3.1.5. Opioid peptides

Small peptides containing five amino acid residues released from eyestalks are called opioids. Their presence is well defined in vertebrates [32] and is also reported in a few invertebrates including crustaceans using modern techniques like radioimmunoassay (RIA), high performance liquid chromatography (HPLC) and immunohistochemistry (IHC). In crustaceans, opioids are identified in the eyestalk neural tissue and are released from sinus glands into the hemolymph. The endogenous opioids found in crustaceans are named as leucine-enkephalin and methionine-enkephalin. Limited reports are available for opioids induced reproduction in crustaceans [33]. The in vivo experiment was conducted to investigate the role of endogenous opioids on reproduction in crab Uca pugilator. Whereas, observed dose dependent inhibition of ovarian development by injecting methionine-enkephalin. In P. clarkii, it is proved that incubation of thoracic ganglion alone with ovarian fragments in vitro does not cause any change in the ovary, whereas incubation along with methionine-enkephalin reduced the ovarian maturation in a dose dependent manner [34]. Out of two enkephalins identified, only leucin-enkehpalin is found to be involved in the regulation of maturation in prawn Penaeus indicus (P. indicus) [35]. The induction of maturation by leucine-enkephalin is tested in P. indicus and O. senex senex [34, 35]. However, the role of opioids in crustaceans is controversial and is required to conduct more studies to determine its specific mechanistic action and use in endocrine manipulation of reproduction.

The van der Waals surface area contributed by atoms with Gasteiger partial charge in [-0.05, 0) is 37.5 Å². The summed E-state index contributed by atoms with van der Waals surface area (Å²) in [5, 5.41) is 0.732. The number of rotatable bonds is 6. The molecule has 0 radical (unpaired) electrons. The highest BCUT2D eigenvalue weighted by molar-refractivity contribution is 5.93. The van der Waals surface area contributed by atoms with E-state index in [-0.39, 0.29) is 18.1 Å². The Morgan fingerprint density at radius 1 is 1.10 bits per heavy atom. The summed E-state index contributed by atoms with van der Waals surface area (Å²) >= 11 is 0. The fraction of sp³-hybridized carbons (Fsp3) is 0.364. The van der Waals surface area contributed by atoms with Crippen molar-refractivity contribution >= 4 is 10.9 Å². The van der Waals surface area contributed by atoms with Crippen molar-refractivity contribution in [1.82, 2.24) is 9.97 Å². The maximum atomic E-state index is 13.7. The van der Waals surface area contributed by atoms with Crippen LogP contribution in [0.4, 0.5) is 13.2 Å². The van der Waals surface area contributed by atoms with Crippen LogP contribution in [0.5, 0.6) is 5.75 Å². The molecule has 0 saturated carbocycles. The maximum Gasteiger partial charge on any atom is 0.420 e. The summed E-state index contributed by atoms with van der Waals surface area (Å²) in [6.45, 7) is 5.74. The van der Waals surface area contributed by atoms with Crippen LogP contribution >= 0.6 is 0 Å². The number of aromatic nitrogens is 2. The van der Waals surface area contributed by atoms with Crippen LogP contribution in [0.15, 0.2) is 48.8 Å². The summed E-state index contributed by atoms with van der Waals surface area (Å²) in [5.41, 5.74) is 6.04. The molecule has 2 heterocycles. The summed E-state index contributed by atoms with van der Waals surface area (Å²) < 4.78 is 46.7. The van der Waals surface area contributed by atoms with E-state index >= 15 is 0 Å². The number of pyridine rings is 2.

3.1.6. Biogenic amines

In decapods, biogenic amines are well reported as regulators of reproduction. Initially these amines act as neuroregulators and later as neurohormones. They play an important role in synthesis and releasing of endocrine hormones involved in the regulation of reproduction [36]. The hormones like CHH-family peptides (GIH, CHH, MIH, RPDH and BPDH) and GSH are influenced by biogenic amines [37]. The identified biogenic amines in crustaceans are serotonin (5-hydroxy tryptamine; 5-HT) and dopamine, and they influence the ovarian maturation (Table 1). Serotonin induces the release of GSH from thoracic ganglion, whereas dopamine promotes release of eyestalk GIH and reduces thoracic ganglion GSH [47]. The GSH triggered ovarian development by 5-HT in both in vitro and in vivo is reported in Penaeus vannamei [41]. Recently Sainath et al. [38] well demonstrated the reproductive function of serotonin in freshwater rice field crab O. senex senex. Since its importance in maturation, biogenic amines are potential candidate molecules for endocrine manipulation of reproduction in crustaceans.

S.no.Crustacean speciesBiogenic amine and its functionReferences